Book review and giveaway: Delirium: The Rimbaud Delusion – I love France #117



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Delirium: The Rimbaud Delusion



In full compliance with FTC Guidelines,
I received this ebook for free in exchange
for a fair and honest review.
I was in no way compensated for this post
as a reviewer,
and the thoughts are my own.
Delirium: The Rimbaud Delusion
Barbara Scott Emmett
Pentalpha Publishing Edinburgh/Triskele Books
Pub. Date: October 20, 2014
= today, on Arthur Rimbaud’s birthday!
ISBN: 978-0952884392

Pages: 435
Genre: literary fiction
Source: Received
from the author in conjunction with a guest-post hosted by France Book Tours


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This book counts for the following Reading Challenges:

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I am afraid the French poet Arthur Rimbaud (1854-1891) may not be very well known from English speaking readers. He is one of the must read poets for all French students, well at least he was in my younger years. I even had to memorize one of his poems in grade school! He is a notorious representative of the decadent world of 19th century French artists: part of his creativity is closely connected to drugs and alcohol – absinthe was the big thing then.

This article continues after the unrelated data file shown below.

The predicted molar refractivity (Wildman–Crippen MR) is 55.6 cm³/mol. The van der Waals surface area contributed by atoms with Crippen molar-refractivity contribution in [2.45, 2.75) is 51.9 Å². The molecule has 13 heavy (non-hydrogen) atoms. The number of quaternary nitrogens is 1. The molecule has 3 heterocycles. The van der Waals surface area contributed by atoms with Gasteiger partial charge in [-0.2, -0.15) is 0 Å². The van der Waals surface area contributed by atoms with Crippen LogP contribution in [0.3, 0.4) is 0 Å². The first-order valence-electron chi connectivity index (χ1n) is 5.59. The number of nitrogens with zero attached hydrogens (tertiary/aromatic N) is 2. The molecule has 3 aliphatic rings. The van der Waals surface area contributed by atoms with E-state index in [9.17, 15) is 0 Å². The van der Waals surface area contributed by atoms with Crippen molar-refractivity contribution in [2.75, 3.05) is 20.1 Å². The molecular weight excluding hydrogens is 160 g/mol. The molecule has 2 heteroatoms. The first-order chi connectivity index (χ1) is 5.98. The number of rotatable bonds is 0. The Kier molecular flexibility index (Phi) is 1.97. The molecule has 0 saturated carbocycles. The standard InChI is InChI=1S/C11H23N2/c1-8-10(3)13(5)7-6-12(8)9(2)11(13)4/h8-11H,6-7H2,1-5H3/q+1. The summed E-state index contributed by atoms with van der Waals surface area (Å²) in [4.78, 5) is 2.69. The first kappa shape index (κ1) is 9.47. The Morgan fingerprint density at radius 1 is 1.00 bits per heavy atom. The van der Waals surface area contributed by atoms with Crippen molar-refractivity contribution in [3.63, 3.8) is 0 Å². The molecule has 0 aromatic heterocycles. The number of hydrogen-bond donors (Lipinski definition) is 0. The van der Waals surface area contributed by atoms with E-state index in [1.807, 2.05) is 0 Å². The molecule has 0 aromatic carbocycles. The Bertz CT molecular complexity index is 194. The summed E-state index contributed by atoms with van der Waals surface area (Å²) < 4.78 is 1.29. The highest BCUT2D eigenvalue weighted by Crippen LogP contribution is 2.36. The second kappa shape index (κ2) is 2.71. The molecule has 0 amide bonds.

So when Barbara Scott Emmet contacted me for a guest-post on France Book Tours on his birthday, I accepted with enthusiasm. She graciously offered me her novel on La chasse sirituelle, a possible missing manuscript by Rimbaud: I was thrilled! Her novel Delirium: The Rimbaud Delusion, is a perfect Rimbaldian novel, with all the ingredients worthy of the man!

The literary novel is built in three parts all entitled with famous words or works by Rimbaud:

  1.  Derangement of all senses (Le dérèglement de tous les sens). In a 1871 letter, he wrote:
    “I’m now making myself as scummy as I can. Why? I want to be a poet, and I’m working at turning myself into a seer. You won’t understand any of this, and I’m almost incapable of explaining it to you. The idea is to reach the unknown by the derangement of all the senses. It involves enormous suffering, but one must be strong and be a born poet. It’s really not my fault.”
  2. Life is a farce. He wrote: “Life is a farce we all must play
  3. A Season in Hell (Une saison en enfer) – which is the name of one of his most famous poems, an extended poem in prose written in 1873.